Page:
DIY Wedding Card Box

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My coworker is getting married in June, and when she showed me the card box she wanted to rent for the wedding, I insisted I could make her one instead. It was a long and daunting process because I had never tried something like this before, but I’m glad to see that it’s finally finished! This is a fairly long tutorial because it includes a lot of small details, but they are all important for making the project a little easier for you.

To do this project, you’ll need:

  • At least two layers of thick cardboard boxes, such as hat boxes
  • Fabric, stretchy is best
  • Spray adhesive – I recommend Elmer’s Craft Bond brand
  • Tulle
  • Embellishments
  • Cutting tool and scissors
  • Glue gun

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First, measure your fabric by placing the side of the box on the fabric and cutting one to two inches from the edge. It is always better to have too much leftover fabric than not enough because you can easily cut off the excess. Most likely your boxes will have tops like mine do. To measure fabric for the tops, lay the top flat on the fabric and cut a large circle around it, leaving at least one to two inches of space from the edge of the top. Set aside for now.

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If using only two tiers, place the smaller tier on top of the larger tier. It should be centered in the middle. Using a pencil, trace the outline of the smaller box onto the top of the larger box. This will give you an idea of how large of a hole to cut between the boxes.

Using your cutting tool, cut approximately one inch into this outline on the larger box top. Cut a circle as best you can. The boxes are made of a heavy paper mache-like cardboard, so they are not easy to cut. The circle doesn’t have to be pretty because you’re going to cover it. Be sure to leave at least one inch all the way around so that your smaller box will have space to rest around the hole in the large box.

Based on the size of the hole you just created, you need to create a similar hole in the bottom of the smaller box that is at least one to two inches from the edge. If it helps, use a ruler to measure about oneΒ inch into the box to begin cutting a role or use any additional smaller tiers to measure the size. Remember that the holes in your boxes need to be large enough for an average envelope to fall through them, but you need to leave enough space for the boxes to fit together on top of the holes.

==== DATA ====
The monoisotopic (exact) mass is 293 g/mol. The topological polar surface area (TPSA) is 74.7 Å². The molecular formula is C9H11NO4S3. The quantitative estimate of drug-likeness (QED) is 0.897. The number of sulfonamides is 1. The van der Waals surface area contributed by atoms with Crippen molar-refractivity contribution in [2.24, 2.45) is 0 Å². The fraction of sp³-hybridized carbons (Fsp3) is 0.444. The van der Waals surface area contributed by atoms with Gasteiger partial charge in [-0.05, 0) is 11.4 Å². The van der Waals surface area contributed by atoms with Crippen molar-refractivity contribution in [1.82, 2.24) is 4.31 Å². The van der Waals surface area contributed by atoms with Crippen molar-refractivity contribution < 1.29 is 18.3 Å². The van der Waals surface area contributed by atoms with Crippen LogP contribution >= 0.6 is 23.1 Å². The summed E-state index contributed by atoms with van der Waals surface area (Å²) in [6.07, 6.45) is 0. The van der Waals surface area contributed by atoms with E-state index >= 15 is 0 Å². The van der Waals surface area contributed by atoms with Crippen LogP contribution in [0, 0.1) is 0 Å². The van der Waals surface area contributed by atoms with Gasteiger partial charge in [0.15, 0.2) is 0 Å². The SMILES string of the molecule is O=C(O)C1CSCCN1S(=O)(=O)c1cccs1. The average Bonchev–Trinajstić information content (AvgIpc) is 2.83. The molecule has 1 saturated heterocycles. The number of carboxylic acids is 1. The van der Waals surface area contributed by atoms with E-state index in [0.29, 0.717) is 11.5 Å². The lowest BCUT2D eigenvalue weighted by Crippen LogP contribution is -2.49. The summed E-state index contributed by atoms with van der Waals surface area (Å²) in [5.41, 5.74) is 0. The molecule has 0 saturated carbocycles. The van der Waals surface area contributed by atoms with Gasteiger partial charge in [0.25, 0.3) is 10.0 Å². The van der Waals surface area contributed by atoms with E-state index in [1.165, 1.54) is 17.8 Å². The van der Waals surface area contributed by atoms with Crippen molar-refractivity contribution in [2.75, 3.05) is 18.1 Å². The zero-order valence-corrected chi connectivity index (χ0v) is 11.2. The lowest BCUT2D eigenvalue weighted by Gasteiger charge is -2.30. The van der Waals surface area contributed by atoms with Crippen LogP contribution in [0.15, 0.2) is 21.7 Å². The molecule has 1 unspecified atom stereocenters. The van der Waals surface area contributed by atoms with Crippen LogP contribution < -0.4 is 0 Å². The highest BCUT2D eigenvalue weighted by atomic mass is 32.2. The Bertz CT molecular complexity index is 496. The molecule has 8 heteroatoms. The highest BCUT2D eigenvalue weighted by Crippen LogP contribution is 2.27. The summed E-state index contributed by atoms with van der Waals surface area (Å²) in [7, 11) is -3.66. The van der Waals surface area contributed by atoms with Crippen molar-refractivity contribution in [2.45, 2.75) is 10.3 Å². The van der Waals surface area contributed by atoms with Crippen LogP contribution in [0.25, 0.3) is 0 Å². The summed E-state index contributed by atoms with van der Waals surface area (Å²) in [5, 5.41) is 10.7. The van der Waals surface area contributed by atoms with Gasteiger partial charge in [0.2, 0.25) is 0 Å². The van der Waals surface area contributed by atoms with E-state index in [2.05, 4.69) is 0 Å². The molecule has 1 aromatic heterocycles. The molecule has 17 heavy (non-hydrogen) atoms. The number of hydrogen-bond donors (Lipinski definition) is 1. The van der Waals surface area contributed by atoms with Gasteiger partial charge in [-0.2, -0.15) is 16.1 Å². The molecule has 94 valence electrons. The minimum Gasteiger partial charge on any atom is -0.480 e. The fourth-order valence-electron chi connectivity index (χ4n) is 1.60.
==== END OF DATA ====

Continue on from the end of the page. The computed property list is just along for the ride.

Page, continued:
Next, use the cutting tool to cut a five inch slit centered in the top of the smaller box. This will be where people drop their cards. Try to open it up to approximately 5 inches by half an inch so an average card will easily slide through.

When everything is cut, you can begin gluing on the fabric. I tried at least three different kinds of spray adhesive doing this project and learned that Elmer’s Craft Bond works the best by far. It’s easy to find at Michael’s (and it’s coupon-eligible!). Also an important tip – wear gloves when doing a project like this with spray adhesive. It takes days to scrub off otherwise!

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Take off the tops – you will cover these separately. Lightly cover the surface with spray adhesiveΒ  and slowly attach the fabric, leaving the extra fabric hanging over the top and bottom. Next, you’re going to glue the fabric into the inside of the box and to the bottom. Using your scissors, make small slits from the edge of the fabric into where the fabric meets the box about one inch apart. Do this for both the top and bottom. Even if the fabric is stretchy, gluing down the edges is difficult without these slits. Spray the adhesive into top, inside edge of the box all the way around and smooth the slitted pieces of fabric down onto the adhesive. Use the same technique for the bottom.

Repeat for all tiers.

Next, you’ll need to use your scissors to cut holes where the holes in your boxes are – the large hole in one and the long slit in the other. Leave space for the excess fabric to fold inside like you did with the other edges. For the edges of the tops, use the same technique as before, cutting slits to glue it inside. You will likely notice that the fabric bunches up around the edges, regardless of this slit-and-glue technique. This is pretty unavoidable for a round top. After everything is finished, you can add embellishments to the sides to cover up this imperfection.

When everything is glued down and glued to the insides, you can use a glue gun (the heavier duty, the better) to glue the smaller tier to the larger tier, ensuring that is centered. It will stick but can come apart if you pull on it too much, so be careful when moving it.

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Then you can start adding embellishments! I used a piece of tulle to tie around the middle into a knot, cut the ends and added a broach to the center of it. My coworker also found this great rhinestone ribbon that you can easily cut to be the correct size, so we sprayed it with adhesive and placed it around the edges of the tops and around the slit in the top to hide any imperfections.

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And with that, it’s finished! She was really happy with the outcome, and this tutorial allows you to simply take the top off to get the cards out, making things a little easier. It’s fragile but reusable for many years to come!

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